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What exactly is the OS doing when I plug in for example, a new pen drive to my machine?

installing device driver software

  • The driver should be hardware specific, where does my OS (Windows Vista) get it from? Does it have a repository? But a repository can never have all the drivers.
  • Why does the driver installation happen only the first time? Is it like the drivers are installed forever once done?
  • Also, I have noticed that this process happens even if you plug in a pen drive which has the exact same make and model as the previous one. In this case, shouldn't it be using the already existing driver installation?
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I don't have a full answer, but... To quote (with my added emphasis) - "The driver should be hardware specific, where does my OS (Windows Vista) get it from?" - not always true, as many types of devices can work successfully using generic drivers. – DMA57361 Aug 13 '10 at 10:35
up vote 1 down vote accepted

Windows comes a wide variety of drivers built in, including a lot of generic ones that match many devices to provide at least basic functionality; for example the display adapter ones that you can't really live with but at least let you see stuff.

In addition to that are Microsoft's online repositories; I'm unsure if there's a single central repository or many; the latter I imagine.

Technically the driver installation doesn't only happen the first time; it happens the first time per port it's connected on. For example, if you switch your device to a different USB port it will need to do the driver installation again. This is a well documented fundamental inner working of Windows (I think?) I can't think of the terminology to use to Google it properly right now; but I think I'm right in saying that it's not an issue you'd encounter on other operating systems that bind drivers directly to the device rather than the port and device that is connected- although I may be wrong.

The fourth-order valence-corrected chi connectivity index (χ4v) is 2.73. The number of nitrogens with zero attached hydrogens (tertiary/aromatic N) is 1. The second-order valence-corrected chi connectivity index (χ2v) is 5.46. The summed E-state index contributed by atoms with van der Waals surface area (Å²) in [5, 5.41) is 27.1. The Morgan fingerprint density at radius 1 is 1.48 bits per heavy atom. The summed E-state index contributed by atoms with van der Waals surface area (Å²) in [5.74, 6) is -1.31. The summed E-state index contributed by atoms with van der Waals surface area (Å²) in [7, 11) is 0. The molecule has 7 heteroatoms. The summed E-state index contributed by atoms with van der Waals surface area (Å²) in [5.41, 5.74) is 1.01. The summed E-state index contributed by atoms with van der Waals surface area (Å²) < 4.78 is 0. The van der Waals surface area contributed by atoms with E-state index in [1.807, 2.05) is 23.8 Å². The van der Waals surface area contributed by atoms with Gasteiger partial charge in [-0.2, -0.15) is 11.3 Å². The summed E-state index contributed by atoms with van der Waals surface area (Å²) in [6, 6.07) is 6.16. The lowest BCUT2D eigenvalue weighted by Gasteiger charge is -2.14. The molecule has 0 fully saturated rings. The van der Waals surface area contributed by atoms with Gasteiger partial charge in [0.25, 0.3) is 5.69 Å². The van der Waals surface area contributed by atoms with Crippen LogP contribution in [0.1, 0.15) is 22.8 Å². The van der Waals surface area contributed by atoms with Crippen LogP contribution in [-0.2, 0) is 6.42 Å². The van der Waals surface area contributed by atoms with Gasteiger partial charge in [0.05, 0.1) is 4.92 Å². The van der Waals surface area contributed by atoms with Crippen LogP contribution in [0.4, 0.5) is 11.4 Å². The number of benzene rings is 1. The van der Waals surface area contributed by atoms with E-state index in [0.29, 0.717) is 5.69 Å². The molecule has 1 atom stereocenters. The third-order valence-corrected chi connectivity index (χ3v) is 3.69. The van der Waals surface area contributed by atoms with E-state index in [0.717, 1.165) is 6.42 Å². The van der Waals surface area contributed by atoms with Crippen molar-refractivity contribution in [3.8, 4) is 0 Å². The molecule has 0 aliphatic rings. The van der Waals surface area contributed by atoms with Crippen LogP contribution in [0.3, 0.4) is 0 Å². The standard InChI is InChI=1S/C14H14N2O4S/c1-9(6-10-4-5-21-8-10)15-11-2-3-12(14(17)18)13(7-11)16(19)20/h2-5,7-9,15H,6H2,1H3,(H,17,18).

Regarding your question about identical devices needing drivers reinstalled; I think drivers are bound to devices by a "device id" (it may have a better name than that) which is unique per device; so regardless it still needs a new set of drivers.

Your points are valid that life would be a lot easier if this process was optimised and allowed for persistent re-use of installed drivers; but I am sure there are valid reasons and complications that prevent that from becoming actuality at the flick of a switch.

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Thanks @Steve ! – Lazer Aug 19 '10 at 19:26

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